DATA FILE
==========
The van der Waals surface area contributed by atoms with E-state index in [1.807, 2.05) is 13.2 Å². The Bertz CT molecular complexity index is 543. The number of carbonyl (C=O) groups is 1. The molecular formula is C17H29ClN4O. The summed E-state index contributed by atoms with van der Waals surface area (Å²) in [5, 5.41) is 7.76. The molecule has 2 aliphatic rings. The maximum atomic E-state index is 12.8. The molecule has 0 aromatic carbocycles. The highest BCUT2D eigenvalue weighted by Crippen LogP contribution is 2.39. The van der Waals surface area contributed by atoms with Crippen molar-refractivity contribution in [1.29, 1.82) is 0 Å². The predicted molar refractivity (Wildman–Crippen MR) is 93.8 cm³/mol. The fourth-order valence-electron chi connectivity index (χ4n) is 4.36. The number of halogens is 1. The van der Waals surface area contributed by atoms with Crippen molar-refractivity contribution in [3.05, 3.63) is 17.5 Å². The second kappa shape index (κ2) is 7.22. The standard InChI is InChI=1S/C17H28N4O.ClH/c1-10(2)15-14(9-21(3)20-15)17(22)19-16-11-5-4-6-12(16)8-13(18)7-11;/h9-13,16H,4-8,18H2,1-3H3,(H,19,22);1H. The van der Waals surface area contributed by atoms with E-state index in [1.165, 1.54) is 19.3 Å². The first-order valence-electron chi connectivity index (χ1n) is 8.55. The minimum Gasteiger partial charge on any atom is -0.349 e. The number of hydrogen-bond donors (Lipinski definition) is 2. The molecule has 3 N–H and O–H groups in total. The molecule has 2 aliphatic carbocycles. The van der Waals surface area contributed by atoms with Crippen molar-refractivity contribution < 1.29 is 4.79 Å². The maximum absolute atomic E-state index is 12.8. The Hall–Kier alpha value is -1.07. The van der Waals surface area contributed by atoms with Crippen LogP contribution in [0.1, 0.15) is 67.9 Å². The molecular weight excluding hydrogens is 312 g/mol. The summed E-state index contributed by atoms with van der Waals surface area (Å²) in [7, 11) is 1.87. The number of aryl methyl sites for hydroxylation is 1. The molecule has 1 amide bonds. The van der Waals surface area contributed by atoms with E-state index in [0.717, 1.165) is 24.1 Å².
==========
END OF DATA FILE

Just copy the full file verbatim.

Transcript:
The van der Waals surface area contributed by atoms with E-state index in [1.807, 2.05) is 13.2 Å². The Bertz CT molecular complexity index is 543. The number of carbonyl (C=O) groups is 1. The molecular formula is C17H29ClN4O. The summed E-state index contributed by atoms with van der Waals surface area (Å²) in [5, 5.41) is 7.76. The molecule has 2 aliphatic rings. The maximum atomic E-state index is 12.8. The molecule has 0 aromatic carbocycles. The highest BCUT2D eigenvalue weighted by Crippen LogP contribution is 2.39. The van der Waals surface area contributed by atoms with Crippen molar-refractivity contribution in [1.29, 1.82) is 0 Å². The predicted molar refractivity (Wildman–Crippen MR) is 93.8 cm³/mol. The fourth-order valence-electron chi connectivity index (χ4n) is 4.36. The number of halogens is 1. The van der Waals surface area contributed by atoms with Crippen molar-refractivity contribution in [3.05, 3.63) is 17.5 Å². The second kappa shape index (κ2) is 7.22. The standard InChI is InChI=1S/C17H28N4O.ClH/c1-10(2)15-14(9-21(3)20-15)17(22)19-16-11-5-4-6-12(16)8-13(18)7-11;/h9-13,16H,4-8,18H2,1-3H3,(H,19,22);1H. The van der Waals surface area contributed by atoms with E-state index in [1.165, 1.54) is 19.3 Å². The first-order valence-electron chi connectivity index (χ1n) is 8.55. The minimum Gasteiger partial charge on any atom is -0.349 e. The number of hydrogen-bond donors (Lipinski definition) is 2. The molecule has 3 N–H and O–H groups in total. The molecule has 2 aliphatic carbocycles. The van der Waals surface area contributed by atoms with Crippen molar-refractivity contribution < 1.29 is 4.79 Å². The maximum absolute atomic E-state index is 12.8. The Hall–Kier alpha value is -1.07. The van der Waals surface area contributed by atoms with Crippen LogP contribution in [0.1, 0.15) is 67.9 Å². The molecular weight excluding hydrogens is 312 g/mol. The summed E-state index contributed by atoms with van der Waals surface area (Å²) in [7, 11) is 1.87. The number of aryl methyl sites for hydroxylation is 1. The molecule has 1 amide bonds. The van der Waals surface area contributed by atoms with E-state index in [0.717, 1.165) is 24.1 Å².